April 19, 2011

The Cable Guy

By Robb Witmer Full  |  April 19, 2011

The Cable Guy is largely viewed as a failure. Coming on the heels of the Ace Ventura movies, The Mask, and Dumb and Dumber, Jim Carrey was the most bankable star in comedy, maybe in all of Hollywood, commanding a $20 million paycheck to star in Cable Guy.

The box office success of his previous movies suggested this was a bargain, and that Carrey’s salary would probably be earned back before the sun went down on the opening Friday.

Of course, it wasn’t. Not that a $60 million haul is anything to sneeze at, but $100 million had become the expectation for anything Carrey was in. That’s why he gets paid the big bucks.

The moderate financial success of Cable Guy -- as opposed to insanely-huge financial success -- has come to define it as the one big “miss” in that era of Carrey’s career.

Which doesn’t make a lot of sense, because all of Carrey’s mega-hits leading up to Cable Guy are for the most part unwatchable pieces of shit. Audiences were used to these pieces of shit, however, and when a Carrey vehicle came along that didn’t involve anyone literally talking out of their ass, it fell short of those lame expectations. Or fell long, depending on how you look at it.

I had long considered Cable Guy a sort of underrated classic, a movie easily dismissed by the general viewing audience for all the wrong reasons. It is hard, after all, to go from ass-talking and ball-jokes to comedy that is so dependent on nuance.

Upon the most recent viewing, I’d have to say that it is indeed underrated. Classic? Maybe not.

Chip Douglas, or whatever we’re supposed to call him, is a seriously flawed character, raised on TV and neglect. The only way he can experience reality is through what he’s seen on TV, and that he’s seen almost everything in the history of TV isn’t exactly helping.

Carrey’s performance is pretty spot-on. As far as manic, dangerous psychopaths go, Chip is sympathetic and fairly likable. It’s hard not to feel sorry for the guy: He’s got a horrible speech impediment and no real friends.

If anything, Carrey and director Ben Stiller were a bit hamstrung by Carrey’s previous success. There’s just a little too much high-energy, Ace Ventura-style goofiness to Chip, and maybe if this movie would have come post Truman Show it might have avoided the Jim-Carrey-being-Jim-Carrey shenanigans.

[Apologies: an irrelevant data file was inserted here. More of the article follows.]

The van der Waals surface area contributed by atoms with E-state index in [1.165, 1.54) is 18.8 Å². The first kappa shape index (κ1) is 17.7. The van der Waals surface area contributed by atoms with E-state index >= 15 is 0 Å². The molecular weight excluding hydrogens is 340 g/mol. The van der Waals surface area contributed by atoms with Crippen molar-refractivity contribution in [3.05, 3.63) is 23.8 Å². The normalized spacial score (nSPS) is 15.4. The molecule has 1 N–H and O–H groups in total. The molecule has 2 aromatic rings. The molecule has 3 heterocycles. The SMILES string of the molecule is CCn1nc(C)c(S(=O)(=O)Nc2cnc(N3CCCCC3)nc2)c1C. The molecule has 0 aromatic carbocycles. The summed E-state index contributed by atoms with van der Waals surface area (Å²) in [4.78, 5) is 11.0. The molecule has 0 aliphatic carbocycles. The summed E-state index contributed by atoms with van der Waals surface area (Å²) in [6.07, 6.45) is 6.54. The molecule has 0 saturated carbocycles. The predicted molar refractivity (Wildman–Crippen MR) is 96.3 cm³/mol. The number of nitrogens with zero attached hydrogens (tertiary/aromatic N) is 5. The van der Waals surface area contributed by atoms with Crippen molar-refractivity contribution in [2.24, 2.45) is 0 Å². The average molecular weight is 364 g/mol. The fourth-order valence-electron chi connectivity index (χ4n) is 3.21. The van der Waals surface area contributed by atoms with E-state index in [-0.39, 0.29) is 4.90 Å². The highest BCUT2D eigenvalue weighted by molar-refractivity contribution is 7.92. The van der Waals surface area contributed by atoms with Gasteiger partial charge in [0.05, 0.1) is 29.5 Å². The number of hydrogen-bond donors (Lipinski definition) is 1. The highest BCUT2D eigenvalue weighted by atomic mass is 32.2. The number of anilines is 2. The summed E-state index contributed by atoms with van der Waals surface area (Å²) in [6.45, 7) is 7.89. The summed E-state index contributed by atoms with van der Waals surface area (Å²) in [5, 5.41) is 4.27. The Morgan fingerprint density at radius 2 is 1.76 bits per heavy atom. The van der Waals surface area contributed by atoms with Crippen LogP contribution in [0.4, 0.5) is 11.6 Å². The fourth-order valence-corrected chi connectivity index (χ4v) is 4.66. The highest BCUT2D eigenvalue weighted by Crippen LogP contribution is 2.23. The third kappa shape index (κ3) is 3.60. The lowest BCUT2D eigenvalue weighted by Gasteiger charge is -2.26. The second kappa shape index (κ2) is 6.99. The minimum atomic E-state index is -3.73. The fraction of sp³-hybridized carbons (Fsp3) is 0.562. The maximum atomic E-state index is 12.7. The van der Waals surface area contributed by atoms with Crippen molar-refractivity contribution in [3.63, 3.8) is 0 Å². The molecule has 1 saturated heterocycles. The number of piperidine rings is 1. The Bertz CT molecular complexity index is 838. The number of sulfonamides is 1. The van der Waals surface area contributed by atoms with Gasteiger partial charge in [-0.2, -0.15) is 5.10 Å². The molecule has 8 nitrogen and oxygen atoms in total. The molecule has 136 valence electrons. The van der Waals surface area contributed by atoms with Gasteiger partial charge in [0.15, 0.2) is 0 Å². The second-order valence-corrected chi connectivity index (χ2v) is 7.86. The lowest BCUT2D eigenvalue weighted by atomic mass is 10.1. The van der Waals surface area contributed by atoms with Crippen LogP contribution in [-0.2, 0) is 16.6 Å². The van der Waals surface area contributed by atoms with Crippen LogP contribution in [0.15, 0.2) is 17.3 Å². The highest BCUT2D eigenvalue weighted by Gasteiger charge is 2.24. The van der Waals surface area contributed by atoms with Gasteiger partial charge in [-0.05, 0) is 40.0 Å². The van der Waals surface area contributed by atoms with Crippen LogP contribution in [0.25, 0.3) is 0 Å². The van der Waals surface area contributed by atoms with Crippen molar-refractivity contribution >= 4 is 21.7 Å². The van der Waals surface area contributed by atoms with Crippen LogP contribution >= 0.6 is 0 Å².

The most glaring shortcoming of The Cable Guy is the tone. There aren’t enough big laughs to consider it a great comedy, and it doesn’t get dark enough to make anyone uncomfortable. As deranged as Chip is, he is always coming from a need to belong. When he wrecks people’s lives, it’s in the name of getting and keeping a new friend, not out of any malice. As destructive as it is sometimes, it also feels a bit harmless.

Even Mathew Broderick’s Steven can’t stop feeling sorry for the guy, despite the fact that Chip has managed to destroy almost every aspect of his existence.

If the film had managed to go darker, to make the audience truly scared of what Chip might do next, it could have been more successful as a “black comedy.”

As it is, The Cable Guy is a solid effort. It manages to combine elements of thrillers, comedy and satire, though it doesn’t completely succeed at any of them. Stiller and Carrey gave us something different, just not quite different enough to make it memorable.

Robb Witmer Full never doesn't love the Medieval Times scene.

April 4, 2011

Dogma Collapses

Red State is Kevin Smith starting over.

By Robb Witmer Full 

Maybe since Kevin Smith has always been told that he isn't much of a director, he decided to deconstruct his filmmaking to its component parts and build something new.

Smith has dubbed his foray into self-released films "indie 2.0," but the movie itself is a solid piece of independent filmmaking, very much in the "1.0", or maybe "beta 0.5," mode.

Red State in many ways looks just slightly more polished than what I could produce in my garage. I mean that in a good way. The lack of a musical score gives the whole thing a snuff film feel, and there's plenty of nasty shit happening to keep up the mood.

There is an underlying dread in the background of Red State, kind of like the Blair Witch Project, or Texas Chainsaw Massacre... That feeling that we're watching something we shouldn't.

A lot of that is because we're never given a chance to get comfortable in the story. Every five or ten minutes Smith turns the film in a violent new direction, and Joss Whedon's rule of Any Character Can Die At Any Time certainly plays here.

The main thrust of Red State is that there are inherent layers of bull-shit built into any power structure, and when that bull-shit is left unquestioned is when those power structures get dangerous and allow people to get away with horrible, even primitive, acts.

But we're not left with a lot of time to ponder big ideas. And we shouldn't be. The movie's questions don't have any answers. Certainly not answers a movie can provide us. The pace is quick, and at times frantic... Sometimes, after all, the speed of the real world sweeps us up, and leaves us with no decision to make. Occasionally you get shot in the head.

There's not anyone to root for in this movie. The most redeeming characters get killed off early, and even they didn't have a lot going for them. But it's ultimately not a movie about character arcs, or redemption, or even any sort of victory.

Red State is about a culture in decline, clinging to belief systems that are crumbling themselves. It's the most nihilistic movie since Fight Club, and both films are reminders that society and its dogma can collapse under their own weight sometimes.

Robb Witmer Full considers Mallrats a masterpiece, of a sort.